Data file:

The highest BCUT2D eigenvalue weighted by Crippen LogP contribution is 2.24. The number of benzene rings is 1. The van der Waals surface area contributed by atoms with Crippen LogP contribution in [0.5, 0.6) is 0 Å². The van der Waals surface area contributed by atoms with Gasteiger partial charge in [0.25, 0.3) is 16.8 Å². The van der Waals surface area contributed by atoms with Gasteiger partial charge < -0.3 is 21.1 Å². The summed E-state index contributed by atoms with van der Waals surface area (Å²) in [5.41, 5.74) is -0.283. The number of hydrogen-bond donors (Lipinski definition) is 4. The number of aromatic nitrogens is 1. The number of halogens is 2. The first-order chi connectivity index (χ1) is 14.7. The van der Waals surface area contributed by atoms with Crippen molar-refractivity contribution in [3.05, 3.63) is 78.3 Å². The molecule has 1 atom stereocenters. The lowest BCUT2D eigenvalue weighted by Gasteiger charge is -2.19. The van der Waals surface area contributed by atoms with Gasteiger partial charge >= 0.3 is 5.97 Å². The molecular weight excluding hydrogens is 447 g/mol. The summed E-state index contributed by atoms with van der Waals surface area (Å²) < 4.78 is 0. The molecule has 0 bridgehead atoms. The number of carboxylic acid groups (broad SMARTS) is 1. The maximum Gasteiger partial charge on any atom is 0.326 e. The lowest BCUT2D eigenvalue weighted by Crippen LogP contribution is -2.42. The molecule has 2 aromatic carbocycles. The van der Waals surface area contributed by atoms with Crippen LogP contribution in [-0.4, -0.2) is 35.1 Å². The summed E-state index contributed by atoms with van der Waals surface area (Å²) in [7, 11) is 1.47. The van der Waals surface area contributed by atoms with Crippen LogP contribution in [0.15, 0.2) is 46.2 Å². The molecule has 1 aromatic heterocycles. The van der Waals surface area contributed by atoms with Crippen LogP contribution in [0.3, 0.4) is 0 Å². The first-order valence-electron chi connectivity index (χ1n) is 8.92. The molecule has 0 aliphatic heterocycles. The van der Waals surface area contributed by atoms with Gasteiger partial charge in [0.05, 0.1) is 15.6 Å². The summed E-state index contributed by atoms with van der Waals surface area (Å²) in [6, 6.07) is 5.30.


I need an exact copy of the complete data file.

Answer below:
The highest BCUT2D eigenvalue weighted by Crippen LogP contribution is 2.24. The number of benzene rings is 1. The van der Waals surface area contributed by atoms with Crippen LogP contribution in [0.5, 0.6) is 0 Å². The van der Waals surface area contributed by atoms with Gasteiger partial charge in [0.25, 0.3) is 16.8 Å². The van der Waals surface area contributed by atoms with Gasteiger partial charge < -0.3 is 21.1 Å². The summed E-state index contributed by atoms with van der Waals surface area (Å²) in [5.41, 5.74) is -0.283. The number of hydrogen-bond donors (Lipinski definition) is 4. The number of aromatic nitrogens is 1. The number of halogens is 2. The first-order chi connectivity index (χ1) is 14.7. The van der Waals surface area contributed by atoms with Crippen molar-refractivity contribution in [3.05, 3.63) is 78.3 Å². The molecule has 1 atom stereocenters. The lowest BCUT2D eigenvalue weighted by Gasteiger charge is -2.19. The van der Waals surface area contributed by atoms with Gasteiger partial charge >= 0.3 is 5.97 Å². The molecular weight excluding hydrogens is 447 g/mol. The summed E-state index contributed by atoms with van der Waals surface area (Å²) < 4.78 is 0. The molecule has 0 bridgehead atoms. The number of carboxylic acid groups (broad SMARTS) is 1. The maximum Gasteiger partial charge on any atom is 0.326 e. The lowest BCUT2D eigenvalue weighted by Crippen LogP contribution is -2.42. The molecule has 2 aromatic carbocycles. The van der Waals surface area contributed by atoms with Crippen LogP contribution in [-0.4, -0.2) is 35.1 Å². The summed E-state index contributed by atoms with van der Waals surface area (Å²) in [7, 11) is 1.47. The van der Waals surface area contributed by atoms with Crippen LogP contribution in [0.15, 0.2) is 46.2 Å². The molecule has 1 aromatic heterocycles. The van der Waals surface area contributed by atoms with Crippen LogP contribution in [0.3, 0.4) is 0 Å². The first-order valence-electron chi connectivity index (χ1n) is 8.92. The molecule has 0 aliphatic heterocycles. The van der Waals surface area contributed by atoms with Gasteiger partial charge in [0.05, 0.1) is 15.6 Å². The summed E-state index contributed by atoms with van der Waals surface area (Å²) in [6, 6.07) is 5.30.